1. Embassy of India organized a function on August 7, 2013 to commemorate the 50th Anniversary of Dr. Norman Ernest Borlaug’s first visit to India in March 1963. Ms Jeanie Borlaug Laube, Dr. Borlaug’s daughter, and Ms Julie Borlaug, his grand-daughter were present at the occasion. The function was also attended by Dr. Rajiv Shah, Administrator, US Agency for International Development (USAID); Ms. Suzanne Heinen, Career Minister, Foreign Agricultural Service (FAS), US Department of Agriculture (USDA); Ambassador Kenneth M. Quinn, President of the World Food Prize Foundation; and a host of other distinguished persons representing US Government Departments, think-tanks, universities and research institutions; multilateral institutions; chambers of business and industry; and, media.
2. Ms. Nirupama Rao, Ambassador of India to United States, read out a message received from the Hon’ble Agriculture Minister of India, Mr. Sharad Pawar, on the occasion. The Hon’ble Minister, in his message, applauded the contributions of Dr. Borlaug in leading the global crusade against hunger; and, in helping to usher in the “Green Revolution” in India, thus placing India’s food security on a firm foundation. The message also informed that the Borlaug Global Research Initiative and the Indian Council of Agricultural Research will organize a Technical Workshop in August 2013 to commemorate the 50th Anniversary of Dr. Borlaug’s visit to India. The Hon’ble Minister also wished the Anniversary Event, organized by the Embassy of India in Washington DC, all success.
3. Ambassador Rao in her address, besides detailing the contributions of Dr. Borlaug to global food security and to India’s transformation from dependence to self-sustenance in cereal production, also offered insights into the driving motivations of the man who is credited with “saving billion lives”. She described Dr. Borlaug as a person who had first-hand experience of hunger and human misery; who understood subsistence farming, its risks and perils; who regarded kindness as the noblest weapon; who believed in pursuing dreams against all odds; and who maintained humility and anonymity, despite being a recipient of highest medals of honor. Ambassador Rao also informed that Government of India has set up Borlaug Institute for South Asia with centers in Punjab, Bihar and Madhya Pradesh.
4. Dr. Rajiv Shah, USAID Administrator, in his address, outlined the manner in which his organization is carrying forward the work done by Dr. Borlaug in eradicating mass hunger and ensuring food security for people around the world. He referred to the landmark “Feed the Future” food security initiative and the work being done by USAID in conjunction with agencies in India to offer trilateral agricultural cooperation opportunities in countries in Africa. Dr. Shah recounted his personal association with Dr. Borlaug and remembered him as a man who combined great missionary zeal with utmost humility.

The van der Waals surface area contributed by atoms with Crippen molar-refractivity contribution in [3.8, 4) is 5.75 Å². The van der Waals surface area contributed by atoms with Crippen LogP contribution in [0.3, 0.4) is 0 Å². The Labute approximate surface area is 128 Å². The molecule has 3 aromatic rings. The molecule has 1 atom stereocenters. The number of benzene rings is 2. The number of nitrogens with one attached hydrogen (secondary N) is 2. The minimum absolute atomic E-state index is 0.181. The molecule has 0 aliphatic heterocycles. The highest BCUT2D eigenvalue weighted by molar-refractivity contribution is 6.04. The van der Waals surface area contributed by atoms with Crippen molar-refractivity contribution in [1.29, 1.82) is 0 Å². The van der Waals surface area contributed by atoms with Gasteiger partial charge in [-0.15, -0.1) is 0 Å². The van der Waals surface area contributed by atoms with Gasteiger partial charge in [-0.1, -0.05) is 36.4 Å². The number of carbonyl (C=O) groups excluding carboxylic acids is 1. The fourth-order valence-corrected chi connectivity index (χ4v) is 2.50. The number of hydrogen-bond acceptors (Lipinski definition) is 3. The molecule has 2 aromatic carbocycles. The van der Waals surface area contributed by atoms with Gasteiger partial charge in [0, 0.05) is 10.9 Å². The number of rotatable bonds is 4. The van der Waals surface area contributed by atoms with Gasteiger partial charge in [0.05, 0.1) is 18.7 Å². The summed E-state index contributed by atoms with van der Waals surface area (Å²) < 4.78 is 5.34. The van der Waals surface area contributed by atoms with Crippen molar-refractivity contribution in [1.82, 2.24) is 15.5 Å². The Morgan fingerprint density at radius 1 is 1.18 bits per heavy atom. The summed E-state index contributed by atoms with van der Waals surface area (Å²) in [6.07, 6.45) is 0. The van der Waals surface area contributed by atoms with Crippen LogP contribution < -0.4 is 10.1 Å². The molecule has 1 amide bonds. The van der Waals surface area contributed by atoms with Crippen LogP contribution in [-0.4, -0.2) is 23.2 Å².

5. Ms. Suzanne Heinen, Career Minister, US FAS detailed the initiatives undertaken by USDA under the Borlaug Fellowship Program. The program promotes food security and economic growth by providing research and training opportunities for scientists and policy makers in developing and middle income countries. Since the inception of the program in 2004, a record number of 700 fellows from 64 countries have participated in research and training in a wide array of agriculture related topics. She also expressed hope that initiatives under the Program could be dove-tailed with those under the ongoing US-India Agricultural Dialogue.
6. Ambassador Kenneth M. Quinn of the World Food Prize Foundation informed that the Foundation, through its recognition of individual achievement in improving quality and quantity and availability of food in the world, is helping to perpetuate the memory of Dr. Borlaug and carry forward his legacies in countries around the globe. He also informed that Dr Borlaug’s statue shall be put up in the Capitol, in March, 2014, to mark his 100th birth anniversary.
7. During the function, a message recorded by Dr. M. S. Swaminathan for the occasion was also read out. Dr. Swaminathan recalled fondly his personal association with Dr. Borlaug. Dr. Swaminathan stated that Dr. Borlaug, apart from being a great scientist, was also a great humanist with compassion for the hungry and poor around the world. He detailed the partnership of Dr. Borlaug with Indian research and educational institutions and recounted the manner in which Dr. Borlaug’s work in Mexico was successfully replicated in India, thus ushering in a productivity revolution in cultivation of wheat.
8. The gathering was also addressed by Ms. Jeanie Borlaug Laube, daughter of Dr. Borlaug and Ms. Julie Borlaug, grand-daughter of Dr. Borlaug and Associate Director for External Relations at the Borlaug Institute for International Affairs. Ms. Jeanie Borlaug outlined the dedication of her father to scientific and technological progress, and his belief in creating strong linkages among public and private sectors, and Non-Governmental Organizations (NGOs), in eradicating hunger and poverty. She underlined the importance of carrying forward Dr. Borlaug’s efforts in order to address the continuing challenges of global food security. Her daughter, Ms. Julie Borlaug detailed the specific efforts being undertaken by Texas A&M to coordinate the work of various agencies with a view to deepening the progress made in enhancing agricultural productivity, especially in lesser developed countries around the world.
9. At the end of the function, a video on Dr. Borlaug’s work in India, developed by Cornell University, was played before the audience.